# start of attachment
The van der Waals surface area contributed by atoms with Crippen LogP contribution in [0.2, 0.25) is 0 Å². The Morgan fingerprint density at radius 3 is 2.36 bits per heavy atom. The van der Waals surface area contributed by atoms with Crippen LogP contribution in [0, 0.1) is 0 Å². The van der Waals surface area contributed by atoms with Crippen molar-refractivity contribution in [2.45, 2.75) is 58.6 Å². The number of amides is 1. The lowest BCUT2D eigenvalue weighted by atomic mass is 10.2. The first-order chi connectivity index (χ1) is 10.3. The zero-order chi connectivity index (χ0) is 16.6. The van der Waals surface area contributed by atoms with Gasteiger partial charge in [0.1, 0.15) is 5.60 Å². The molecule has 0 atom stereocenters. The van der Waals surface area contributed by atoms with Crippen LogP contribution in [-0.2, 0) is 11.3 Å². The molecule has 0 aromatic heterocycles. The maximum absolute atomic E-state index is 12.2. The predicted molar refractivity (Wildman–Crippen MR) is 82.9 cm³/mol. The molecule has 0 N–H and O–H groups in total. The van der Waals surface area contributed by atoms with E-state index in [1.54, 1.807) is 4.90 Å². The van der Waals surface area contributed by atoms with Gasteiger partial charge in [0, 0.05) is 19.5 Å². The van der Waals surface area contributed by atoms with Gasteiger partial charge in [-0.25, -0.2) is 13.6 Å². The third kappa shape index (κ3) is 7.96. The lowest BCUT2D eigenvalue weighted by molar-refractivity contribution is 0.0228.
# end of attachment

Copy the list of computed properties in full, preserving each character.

The van der Waals surface area contributed by atoms with Crippen LogP contribution in [0.2, 0.25) is 0 Å². The Morgan fingerprint density at radius 3 is 2.36 bits per heavy atom. The van der Waals surface area contributed by atoms with Crippen LogP contribution in [0, 0.1) is 0 Å². The van der Waals surface area contributed by atoms with Crippen molar-refractivity contribution in [2.45, 2.75) is 58.6 Å². The number of amides is 1. The lowest BCUT2D eigenvalue weighted by atomic mass is 10.2. The first-order chi connectivity index (χ1) is 10.3. The zero-order chi connectivity index (χ0) is 16.6. The van der Waals surface area contributed by atoms with Gasteiger partial charge in [0.1, 0.15) is 5.60 Å². The molecule has 0 atom stereocenters. The van der Waals surface area contributed by atoms with Crippen LogP contribution in [-0.2, 0) is 11.3 Å². The molecule has 0 aromatic heterocycles. The maximum absolute atomic E-state index is 12.2. The predicted molar refractivity (Wildman–Crippen MR) is 82.9 cm³/mol. The molecule has 0 N–H and O–H groups in total. The van der Waals surface area contributed by atoms with E-state index in [1.54, 1.807) is 4.90 Å². The van der Waals surface area contributed by atoms with Gasteiger partial charge in [0, 0.05) is 19.5 Å². The van der Waals surface area contributed by atoms with Gasteiger partial charge in [-0.25, -0.2) is 13.6 Å². The third kappa shape index (κ3) is 7.96. The lowest BCUT2D eigenvalue weighted by molar-refractivity contribution is 0.0228.